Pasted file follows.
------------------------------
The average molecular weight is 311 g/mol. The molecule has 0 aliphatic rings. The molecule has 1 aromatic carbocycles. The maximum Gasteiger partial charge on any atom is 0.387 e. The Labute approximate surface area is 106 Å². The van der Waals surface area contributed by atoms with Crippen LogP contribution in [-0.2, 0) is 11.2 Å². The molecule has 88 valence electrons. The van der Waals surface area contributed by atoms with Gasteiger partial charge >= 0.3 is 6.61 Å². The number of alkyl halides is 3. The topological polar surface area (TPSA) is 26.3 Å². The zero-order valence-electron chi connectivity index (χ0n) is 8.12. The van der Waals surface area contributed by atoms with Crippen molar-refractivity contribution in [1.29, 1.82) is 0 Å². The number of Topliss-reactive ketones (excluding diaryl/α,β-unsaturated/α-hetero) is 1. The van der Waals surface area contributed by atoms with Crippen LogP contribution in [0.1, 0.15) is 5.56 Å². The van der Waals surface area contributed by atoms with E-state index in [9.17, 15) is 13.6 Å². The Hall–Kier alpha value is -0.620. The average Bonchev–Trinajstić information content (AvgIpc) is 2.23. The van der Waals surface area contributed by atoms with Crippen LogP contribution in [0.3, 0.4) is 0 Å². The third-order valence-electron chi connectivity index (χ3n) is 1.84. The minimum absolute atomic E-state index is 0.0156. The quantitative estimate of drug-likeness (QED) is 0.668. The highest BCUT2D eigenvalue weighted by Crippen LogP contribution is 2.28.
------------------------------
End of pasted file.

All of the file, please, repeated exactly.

The average molecular weight is 311 g/mol. The molecule has 0 aliphatic rings. The molecule has 1 aromatic carbocycles. The maximum Gasteiger partial charge on any atom is 0.387 e. The Labute approximate surface area is 106 Å². The van der Waals surface area contributed by atoms with Crippen LogP contribution in [-0.2, 0) is 11.2 Å². The molecule has 88 valence electrons. The van der Waals surface area contributed by atoms with Gasteiger partial charge >= 0.3 is 6.61 Å². The number of alkyl halides is 3. The topological polar surface area (TPSA) is 26.3 Å². The zero-order valence-electron chi connectivity index (χ0n) is 8.12. The van der Waals surface area contributed by atoms with Crippen molar-refractivity contribution in [1.29, 1.82) is 0 Å². The number of Topliss-reactive ketones (excluding diaryl/α,β-unsaturated/α-hetero) is 1. The van der Waals surface area contributed by atoms with Crippen LogP contribution in [0.1, 0.15) is 5.56 Å². The van der Waals surface area contributed by atoms with E-state index in [9.17, 15) is 13.6 Å². The Hall–Kier alpha value is -0.620. The average Bonchev–Trinajstić information content (AvgIpc) is 2.23. The van der Waals surface area contributed by atoms with Crippen LogP contribution in [0.3, 0.4) is 0 Å². The third-order valence-electron chi connectivity index (χ3n) is 1.84. The minimum absolute atomic E-state index is 0.0156. The quantitative estimate of drug-likeness (QED) is 0.668. The highest BCUT2D eigenvalue weighted by Crippen LogP contribution is 2.28.